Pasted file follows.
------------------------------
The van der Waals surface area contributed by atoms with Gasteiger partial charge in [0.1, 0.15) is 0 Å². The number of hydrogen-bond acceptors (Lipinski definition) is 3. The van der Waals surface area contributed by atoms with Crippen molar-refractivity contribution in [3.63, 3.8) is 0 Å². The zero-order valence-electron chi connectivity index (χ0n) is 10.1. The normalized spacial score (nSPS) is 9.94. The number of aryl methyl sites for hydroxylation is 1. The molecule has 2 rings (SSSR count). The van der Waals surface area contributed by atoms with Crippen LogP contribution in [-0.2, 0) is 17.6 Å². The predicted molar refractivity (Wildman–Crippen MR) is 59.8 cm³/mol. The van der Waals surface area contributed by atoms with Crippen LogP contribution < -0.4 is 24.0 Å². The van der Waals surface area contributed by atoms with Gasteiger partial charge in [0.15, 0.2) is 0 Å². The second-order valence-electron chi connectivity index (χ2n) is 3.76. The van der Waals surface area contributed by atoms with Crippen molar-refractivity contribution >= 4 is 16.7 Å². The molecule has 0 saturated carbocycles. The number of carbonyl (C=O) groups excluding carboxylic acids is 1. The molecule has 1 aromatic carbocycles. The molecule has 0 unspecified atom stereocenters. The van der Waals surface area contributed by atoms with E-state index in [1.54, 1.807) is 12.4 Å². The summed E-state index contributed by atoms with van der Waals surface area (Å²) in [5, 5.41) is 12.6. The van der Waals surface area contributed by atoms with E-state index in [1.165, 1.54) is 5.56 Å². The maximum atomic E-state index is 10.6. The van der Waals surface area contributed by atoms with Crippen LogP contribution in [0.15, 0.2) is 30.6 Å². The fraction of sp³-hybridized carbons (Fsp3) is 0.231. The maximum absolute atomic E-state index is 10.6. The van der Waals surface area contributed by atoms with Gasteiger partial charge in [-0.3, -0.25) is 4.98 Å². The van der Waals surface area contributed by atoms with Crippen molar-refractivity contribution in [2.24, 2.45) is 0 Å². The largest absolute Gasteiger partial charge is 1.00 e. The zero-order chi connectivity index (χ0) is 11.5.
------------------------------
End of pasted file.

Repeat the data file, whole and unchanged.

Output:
The van der Waals surface area contributed by atoms with Gasteiger partial charge in [0.1, 0.15) is 0 Å². The number of hydrogen-bond acceptors (Lipinski definition) is 3. The van der Waals surface area contributed by atoms with Crippen molar-refractivity contribution in [3.63, 3.8) is 0 Å². The zero-order valence-electron chi connectivity index (χ0n) is 10.1. The normalized spacial score (nSPS) is 9.94. The number of aryl methyl sites for hydroxylation is 1. The molecule has 2 rings (SSSR count). The van der Waals surface area contributed by atoms with Crippen LogP contribution in [-0.2, 0) is 17.6 Å². The predicted molar refractivity (Wildman–Crippen MR) is 59.8 cm³/mol. The van der Waals surface area contributed by atoms with Crippen LogP contribution < -0.4 is 24.0 Å². The van der Waals surface area contributed by atoms with Gasteiger partial charge in [0.15, 0.2) is 0 Å². The second-order valence-electron chi connectivity index (χ2n) is 3.76. The van der Waals surface area contributed by atoms with Crippen molar-refractivity contribution >= 4 is 16.7 Å². The molecule has 0 saturated carbocycles. The number of carbonyl (C=O) groups excluding carboxylic acids is 1. The molecule has 1 aromatic carbocycles. The molecule has 0 unspecified atom stereocenters. The van der Waals surface area contributed by atoms with E-state index in [1.54, 1.807) is 12.4 Å². The summed E-state index contributed by atoms with van der Waals surface area (Å²) in [5, 5.41) is 12.6. The van der Waals surface area contributed by atoms with E-state index in [1.165, 1.54) is 5.56 Å². The maximum atomic E-state index is 10.6. The van der Waals surface area contributed by atoms with Crippen LogP contribution in [0.15, 0.2) is 30.6 Å². The fraction of sp³-hybridized carbons (Fsp3) is 0.231. The maximum absolute atomic E-state index is 10.6. The van der Waals surface area contributed by atoms with Gasteiger partial charge in [-0.3, -0.25) is 4.98 Å². The van der Waals surface area contributed by atoms with Crippen molar-refractivity contribution in [2.24, 2.45) is 0 Å². The largest absolute Gasteiger partial charge is 1.00 e. The zero-order chi connectivity index (χ0) is 11.5.